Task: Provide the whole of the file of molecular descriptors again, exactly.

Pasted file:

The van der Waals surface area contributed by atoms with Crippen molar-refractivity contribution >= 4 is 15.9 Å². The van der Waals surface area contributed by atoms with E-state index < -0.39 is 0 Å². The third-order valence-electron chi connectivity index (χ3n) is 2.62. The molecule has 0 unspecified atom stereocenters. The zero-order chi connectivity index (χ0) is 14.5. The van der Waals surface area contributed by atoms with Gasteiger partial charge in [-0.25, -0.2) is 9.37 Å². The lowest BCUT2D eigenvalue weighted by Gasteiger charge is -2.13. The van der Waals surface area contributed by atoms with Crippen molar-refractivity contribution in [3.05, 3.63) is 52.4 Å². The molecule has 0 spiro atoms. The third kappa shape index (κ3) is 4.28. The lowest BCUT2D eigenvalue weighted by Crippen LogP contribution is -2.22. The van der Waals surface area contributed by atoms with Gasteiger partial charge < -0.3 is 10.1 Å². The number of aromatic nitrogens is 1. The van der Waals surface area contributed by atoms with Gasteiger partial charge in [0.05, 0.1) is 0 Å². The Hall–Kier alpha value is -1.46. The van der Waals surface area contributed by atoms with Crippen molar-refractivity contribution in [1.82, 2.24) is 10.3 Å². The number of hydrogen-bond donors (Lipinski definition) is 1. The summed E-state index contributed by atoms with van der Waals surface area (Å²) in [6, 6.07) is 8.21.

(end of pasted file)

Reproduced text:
The van der Waals surface area contributed by atoms with Crippen molar-refractivity contribution >= 4 is 15.9 Å². The van der Waals surface area contributed by atoms with E-state index < -0.39 is 0 Å². The third-order valence-electron chi connectivity index (χ3n) is 2.62. The molecule has 0 unspecified atom stereocenters. The zero-order chi connectivity index (χ0) is 14.5. The van der Waals surface area contributed by atoms with Gasteiger partial charge in [-0.25, -0.2) is 9.37 Å². The lowest BCUT2D eigenvalue weighted by Gasteiger charge is -2.13. The van der Waals surface area contributed by atoms with Crippen molar-refractivity contribution in [3.05, 3.63) is 52.4 Å². The molecule has 0 spiro atoms. The third kappa shape index (κ3) is 4.28. The lowest BCUT2D eigenvalue weighted by Crippen LogP contribution is -2.22. The van der Waals surface area contributed by atoms with Gasteiger partial charge < -0.3 is 10.1 Å². The number of aromatic nitrogens is 1. The van der Waals surface area contributed by atoms with Gasteiger partial charge in [0.05, 0.1) is 0 Å². The Hall–Kier alpha value is -1.46. The van der Waals surface area contributed by atoms with Crippen molar-refractivity contribution in [1.82, 2.24) is 10.3 Å². The number of hydrogen-bond donors (Lipinski definition) is 1. The summed E-state index contributed by atoms with van der Waals surface area (Å²) in [6, 6.07) is 8.21.